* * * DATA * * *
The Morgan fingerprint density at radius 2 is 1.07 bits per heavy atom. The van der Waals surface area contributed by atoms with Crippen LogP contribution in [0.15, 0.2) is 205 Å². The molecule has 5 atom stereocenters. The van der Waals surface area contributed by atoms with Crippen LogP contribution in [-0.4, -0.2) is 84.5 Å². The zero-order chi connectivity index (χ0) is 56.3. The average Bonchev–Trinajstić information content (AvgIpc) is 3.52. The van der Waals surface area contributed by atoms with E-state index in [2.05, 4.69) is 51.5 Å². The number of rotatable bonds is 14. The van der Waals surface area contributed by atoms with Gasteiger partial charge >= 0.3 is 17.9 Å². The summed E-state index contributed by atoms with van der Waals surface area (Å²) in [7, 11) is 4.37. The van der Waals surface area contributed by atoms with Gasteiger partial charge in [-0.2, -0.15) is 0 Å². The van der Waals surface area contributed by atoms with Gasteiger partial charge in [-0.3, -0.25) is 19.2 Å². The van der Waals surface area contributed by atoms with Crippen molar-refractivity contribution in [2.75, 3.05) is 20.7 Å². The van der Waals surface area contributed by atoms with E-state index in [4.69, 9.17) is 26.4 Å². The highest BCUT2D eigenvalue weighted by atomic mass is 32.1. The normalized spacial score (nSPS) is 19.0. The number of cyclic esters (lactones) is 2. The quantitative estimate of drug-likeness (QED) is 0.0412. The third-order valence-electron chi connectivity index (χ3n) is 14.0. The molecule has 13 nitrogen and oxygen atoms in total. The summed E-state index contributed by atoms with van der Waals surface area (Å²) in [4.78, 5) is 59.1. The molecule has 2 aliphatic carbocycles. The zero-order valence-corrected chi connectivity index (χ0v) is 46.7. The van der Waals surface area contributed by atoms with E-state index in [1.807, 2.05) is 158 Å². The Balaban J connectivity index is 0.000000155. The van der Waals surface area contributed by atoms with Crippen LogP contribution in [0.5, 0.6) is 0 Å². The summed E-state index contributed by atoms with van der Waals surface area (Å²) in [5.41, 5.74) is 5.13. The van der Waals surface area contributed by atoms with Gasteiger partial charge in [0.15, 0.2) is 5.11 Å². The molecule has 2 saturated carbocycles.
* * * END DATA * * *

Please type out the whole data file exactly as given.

The Morgan fingerprint density at radius 2 is 1.07 bits per heavy atom. The van der Waals surface area contributed by atoms with Crippen LogP contribution in [0.15, 0.2) is 205 Å². The molecule has 5 atom stereocenters. The van der Waals surface area contributed by atoms with Crippen LogP contribution in [-0.4, -0.2) is 84.5 Å². The zero-order chi connectivity index (χ0) is 56.3. The average Bonchev–Trinajstić information content (AvgIpc) is 3.52. The van der Waals surface area contributed by atoms with E-state index in [2.05, 4.69) is 51.5 Å². The number of rotatable bonds is 14. The van der Waals surface area contributed by atoms with Gasteiger partial charge >= 0.3 is 17.9 Å². The summed E-state index contributed by atoms with van der Waals surface area (Å²) in [7, 11) is 4.37. The van der Waals surface area contributed by atoms with Gasteiger partial charge in [-0.2, -0.15) is 0 Å². The van der Waals surface area contributed by atoms with Gasteiger partial charge in [-0.3, -0.25) is 19.2 Å². The van der Waals surface area contributed by atoms with Crippen molar-refractivity contribution in [2.75, 3.05) is 20.7 Å². The van der Waals surface area contributed by atoms with E-state index in [4.69, 9.17) is 26.4 Å². The highest BCUT2D eigenvalue weighted by atomic mass is 32.1. The normalized spacial score (nSPS) is 19.0. The number of cyclic esters (lactones) is 2. The quantitative estimate of drug-likeness (QED) is 0.0412. The third-order valence-electron chi connectivity index (χ3n) is 14.0. The molecule has 13 nitrogen and oxygen atoms in total. The summed E-state index contributed by atoms with van der Waals surface area (Å²) in [4.78, 5) is 59.1. The molecule has 2 aliphatic carbocycles. The zero-order valence-corrected chi connectivity index (χ0v) is 46.7. The van der Waals surface area contributed by atoms with E-state index in [1.807, 2.05) is 158 Å². The Balaban J connectivity index is 0.000000155. The van der Waals surface area contributed by atoms with Crippen LogP contribution in [0.5, 0.6) is 0 Å². The summed E-state index contributed by atoms with van der Waals surface area (Å²) in [5.41, 5.74) is 5.13. The van der Waals surface area contributed by atoms with Gasteiger partial charge in [0.15, 0.2) is 5.11 Å². The molecule has 2 saturated carbocycles.